Building Code Considerations for Hazardous Materials

What are the building code issues that you should be aware of when looking for a building if your company uses hazardous materials? This is one of the most frequent issues we address for our clients.

If your company uses flammable chemicals or has a process that creates dust that may contribute to an explosion, then the type of construction could be an issue depending on how large the area is.  The building code allows a given amount of square footage of hazardous area for each type of construction. 

One common question: What is the maximum square footage my facility can be if we are using flammable liquids? 

The answer depends and is based on how much fire protection the construction offers.  The more fire protection in the construction, the larger the area allowed. Flammable liquids are classified either H-2 or H-3 use group in the building code. In the H-2 use group the liquids are usually classified as type 1A flammable liquids. In the H-3 use group the liquids are either type 1B or 1C.  (1C is the least hazardous and type 1A the most hazardous.)

However, small amounts of flammable liquids are exempt and may not require hazardous use groups. These liquids must be in quantities that meet the requirements of a control area so that they are separated from the rest of the building by a 1 hour fire rating.

Once the exempt amounts are exceeded, the building or building area must be either a H-2 or H-3 use group which is limited in area by the type of construction of the building.  Usually type H-2 use group is for processes that have open containers of flammable liquids and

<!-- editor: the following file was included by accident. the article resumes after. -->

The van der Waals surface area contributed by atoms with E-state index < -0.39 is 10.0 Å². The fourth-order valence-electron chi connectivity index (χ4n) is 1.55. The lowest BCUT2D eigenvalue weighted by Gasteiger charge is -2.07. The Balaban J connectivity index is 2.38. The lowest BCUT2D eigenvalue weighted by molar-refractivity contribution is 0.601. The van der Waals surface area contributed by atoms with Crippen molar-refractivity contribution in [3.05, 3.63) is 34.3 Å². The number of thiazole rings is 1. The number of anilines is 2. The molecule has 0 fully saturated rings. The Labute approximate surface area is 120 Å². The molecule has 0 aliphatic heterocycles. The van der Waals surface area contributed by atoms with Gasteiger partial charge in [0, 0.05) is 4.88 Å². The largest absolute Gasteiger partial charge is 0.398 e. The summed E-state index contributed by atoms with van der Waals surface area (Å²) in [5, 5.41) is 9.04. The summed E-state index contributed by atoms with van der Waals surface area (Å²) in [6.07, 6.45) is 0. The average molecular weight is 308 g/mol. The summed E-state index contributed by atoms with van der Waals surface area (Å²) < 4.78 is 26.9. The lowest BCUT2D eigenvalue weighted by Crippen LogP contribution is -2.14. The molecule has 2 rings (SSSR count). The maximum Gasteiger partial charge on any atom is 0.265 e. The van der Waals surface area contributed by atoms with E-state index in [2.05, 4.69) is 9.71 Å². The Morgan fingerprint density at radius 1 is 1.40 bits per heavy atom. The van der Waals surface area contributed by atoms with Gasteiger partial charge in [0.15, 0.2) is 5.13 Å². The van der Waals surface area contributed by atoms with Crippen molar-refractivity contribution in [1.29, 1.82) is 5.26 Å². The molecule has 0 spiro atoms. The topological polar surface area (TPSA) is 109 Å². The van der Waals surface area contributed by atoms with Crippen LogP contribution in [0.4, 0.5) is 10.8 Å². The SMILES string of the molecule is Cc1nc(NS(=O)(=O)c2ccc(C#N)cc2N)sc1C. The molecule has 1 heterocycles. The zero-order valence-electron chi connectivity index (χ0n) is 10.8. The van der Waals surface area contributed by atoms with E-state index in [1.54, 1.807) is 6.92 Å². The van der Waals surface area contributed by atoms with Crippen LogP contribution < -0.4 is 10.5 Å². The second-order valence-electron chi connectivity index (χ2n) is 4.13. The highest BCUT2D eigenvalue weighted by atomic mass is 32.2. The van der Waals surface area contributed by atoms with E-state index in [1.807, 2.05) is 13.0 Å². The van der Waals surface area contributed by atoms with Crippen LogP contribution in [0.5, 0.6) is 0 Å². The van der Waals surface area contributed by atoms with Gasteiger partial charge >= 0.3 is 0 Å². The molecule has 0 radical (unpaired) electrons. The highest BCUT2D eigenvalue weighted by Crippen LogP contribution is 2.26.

H-3 use group usually is for processes that have closed containers, as in a storage building. The table below shows the square footage allowed for each construction type for H-2 and H-3 building use groups.

 

Construction Type Use Group
H-2 H-3
Type I-A 21,000 s. f.  /UL stories UL area / UL stories
Type I-B 16,500 s. f.  /3 stories 60,000 s. f. / 6 stories
Type II-A 11,000 s. f.  /2 stories 26,500 s. f. / 4 stories
Type II-B 7,000 s. f.  /1 stories 14,000 s. f. / 2 stories
Type III-A 9,500 s. f.  /2 stories 17,500 s. f. / 4 stories
Type III-B 7,000 s. f.  /1 stories 13,000 s. f. / 2 stories
Type IV 10,500 s. f.  /2stories 25,500 s. f. / 4 stories

UL= Unlimited

In addition to the areas allowed in the table above, the more open area there is around the exterior of the building for access to fighting fires, the more additional square footage is allowed; up to an additional 75 % if there is 100% access around the building. 

This calculation also gets more complicated in a mixed use building or a building with a number of different building use groups as per the building code. In a building that has a large storage area of non-flammable materials, use group S-1, a office area that may house R&D labs, use group B, and a H-2 or H-3 use group, you would have to calculate each area with the formulas found in the building code to see if the combined square footages of each use group when added together would meet the area limits allowed in the building code.

Taking this into consideration, when should you build a new building vs. finding one?

We cover this concept in more detail in other posts, but with respect to fire ratings: if you can find a building that meets the height and area needs of your company, and can be effectively modified to suit the fire rating needs of your chemical process, then it is likely more economical than finding a suitable site and constructing a new building.